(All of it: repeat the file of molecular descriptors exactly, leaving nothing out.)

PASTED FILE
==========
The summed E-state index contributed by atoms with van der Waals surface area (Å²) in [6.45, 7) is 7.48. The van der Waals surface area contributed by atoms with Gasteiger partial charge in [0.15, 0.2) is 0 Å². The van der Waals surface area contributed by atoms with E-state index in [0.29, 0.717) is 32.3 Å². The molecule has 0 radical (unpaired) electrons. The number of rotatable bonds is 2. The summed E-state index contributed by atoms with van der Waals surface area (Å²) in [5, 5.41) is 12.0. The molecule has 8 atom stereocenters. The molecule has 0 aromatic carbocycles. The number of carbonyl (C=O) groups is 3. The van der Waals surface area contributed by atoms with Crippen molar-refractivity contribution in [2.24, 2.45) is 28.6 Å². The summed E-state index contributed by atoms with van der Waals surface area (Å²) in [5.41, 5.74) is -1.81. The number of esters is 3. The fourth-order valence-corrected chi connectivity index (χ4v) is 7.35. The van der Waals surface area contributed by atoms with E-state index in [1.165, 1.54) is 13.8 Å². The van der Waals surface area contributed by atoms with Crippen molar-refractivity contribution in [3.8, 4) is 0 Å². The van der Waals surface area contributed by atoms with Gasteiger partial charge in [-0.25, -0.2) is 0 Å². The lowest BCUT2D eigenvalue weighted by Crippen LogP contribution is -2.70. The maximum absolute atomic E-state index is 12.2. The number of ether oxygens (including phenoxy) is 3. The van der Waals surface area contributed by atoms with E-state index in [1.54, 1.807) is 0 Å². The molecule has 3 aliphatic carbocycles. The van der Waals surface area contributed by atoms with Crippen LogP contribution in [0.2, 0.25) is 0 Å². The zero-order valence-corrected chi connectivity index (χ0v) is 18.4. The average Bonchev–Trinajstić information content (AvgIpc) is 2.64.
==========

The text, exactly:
The summed E-state index contributed by atoms with van der Waals surface area (Å²) in [6.45, 7) is 7.48. The van der Waals surface area contributed by atoms with Gasteiger partial charge in [0.15, 0.2) is 0 Å². The van der Waals surface area contributed by atoms with E-state index in [0.29, 0.717) is 32.3 Å². The molecule has 0 radical (unpaired) electrons. The number of rotatable bonds is 2. The summed E-state index contributed by atoms with van der Waals surface area (Å²) in [5, 5.41) is 12.0. The molecule has 8 atom stereocenters. The molecule has 0 aromatic carbocycles. The number of carbonyl (C=O) groups is 3. The van der Waals surface area contributed by atoms with Crippen molar-refractivity contribution in [2.24, 2.45) is 28.6 Å². The summed E-state index contributed by atoms with van der Waals surface area (Å²) in [5.41, 5.74) is -1.81. The number of esters is 3. The fourth-order valence-corrected chi connectivity index (χ4v) is 7.35. The van der Waals surface area contributed by atoms with E-state index in [1.165, 1.54) is 13.8 Å². The van der Waals surface area contributed by atoms with Crippen molar-refractivity contribution in [3.8, 4) is 0 Å². The van der Waals surface area contributed by atoms with Gasteiger partial charge in [-0.25, -0.2) is 0 Å². The lowest BCUT2D eigenvalue weighted by Crippen LogP contribution is -2.70. The maximum absolute atomic E-state index is 12.2. The number of ether oxygens (including phenoxy) is 3. The van der Waals surface area contributed by atoms with E-state index in [1.54, 1.807) is 0 Å². The molecule has 3 aliphatic carbocycles. The van der Waals surface area contributed by atoms with Crippen LogP contribution in [0.2, 0.25) is 0 Å². The zero-order valence-corrected chi connectivity index (χ0v) is 18.4. The average Bonchev–Trinajstić information content (AvgIpc) is 2.64.